Aside from the music that you have consumed in your lifetime, are there any pieces of literature, movies, fashion designers, or anything of that nature that has influenced the way that you express yourself through your own art?
Jae: The first big moment for me was with Raymond Carver - his writing really got me. I spent many years trying to write that way. Later, I started reading a lot of southern gothic, starting with Flannery O’Connor, then moving more contemporary to Harry Crews and Larry Brown. I felt a kinship to the south—my father once lived there and talked often about North Carolina and Florida and Alabama. But I had never been - so those narratives fed into the place and my desire to wind up there.
Augustus (Gus) Muller: Filmmakers like Terrence Malick and early David Gordon Green had a big impact on myself and Boy Harsher. They convey such a heavy beautiful atmosphere. Particularly the narration. Hearing the narration in films like George Washington and Days of Heaven really changed how I thought about telling a story. There’s this beautiful ASMR quality to them too.
Outside of the darkwave, industrial, and even cold wave genres, who are some artists and bands we should all be looking out for?
Jae: Lately I’ve been getting into that contemporary minimal-ish folk-country stuff, I really appreciate this Joshua Tree-based musician Itasca, our friend Daniel Bachman, the last Weyes Blood album Front Row Seat to Earth—although her split with Angels in America will always be my favorite. I’ve been totally intrigued by Orville Peck. If I am in a certain type of mood, I just want to listen to this shit and pretend I’m living fifty years ago. I romance some idea of desert living, with country music in-house bands.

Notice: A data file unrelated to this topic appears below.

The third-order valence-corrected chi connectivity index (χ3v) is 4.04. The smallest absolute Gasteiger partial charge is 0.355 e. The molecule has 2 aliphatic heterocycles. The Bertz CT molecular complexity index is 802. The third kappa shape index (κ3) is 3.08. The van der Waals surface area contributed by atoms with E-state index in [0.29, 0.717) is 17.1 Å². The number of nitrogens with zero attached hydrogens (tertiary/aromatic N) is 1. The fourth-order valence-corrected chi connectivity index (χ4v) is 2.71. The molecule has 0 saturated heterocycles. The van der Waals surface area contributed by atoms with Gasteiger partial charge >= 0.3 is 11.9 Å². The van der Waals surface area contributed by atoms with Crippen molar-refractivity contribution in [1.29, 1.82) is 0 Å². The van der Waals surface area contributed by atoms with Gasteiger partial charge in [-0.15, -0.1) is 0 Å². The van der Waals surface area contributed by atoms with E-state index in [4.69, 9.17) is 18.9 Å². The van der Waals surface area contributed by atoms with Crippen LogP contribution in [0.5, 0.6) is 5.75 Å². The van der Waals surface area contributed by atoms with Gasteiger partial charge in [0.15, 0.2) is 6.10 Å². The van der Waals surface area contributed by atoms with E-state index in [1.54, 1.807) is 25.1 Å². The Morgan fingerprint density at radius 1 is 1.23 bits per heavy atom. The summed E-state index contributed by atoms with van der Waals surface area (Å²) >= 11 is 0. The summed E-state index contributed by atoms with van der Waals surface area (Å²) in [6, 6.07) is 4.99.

Gus: Divine Weight by Alex Zhang Hungtai and Deep Listening by Pauline Oliveros, Stuart Dempster, Panaiotis has been big for me recently.
What’s the inspiration behind the label name, Nude Club Records, and when did you decide it was time to release your own music on your own label?
Jae: I made a zine years several years ago entitled Nude Club. It was a collection of my friend’s art, writing, and conversations. It’s the name we kept coming back to when considering all the ideas for this imprint.
What are some difficulties you’ve faced starting a label?
Jae: It’s a petty thing, but I always find typos, like after printing two hundred shirts or 500 records. It’s crazy! I cannot BELIEVE we keep missing them.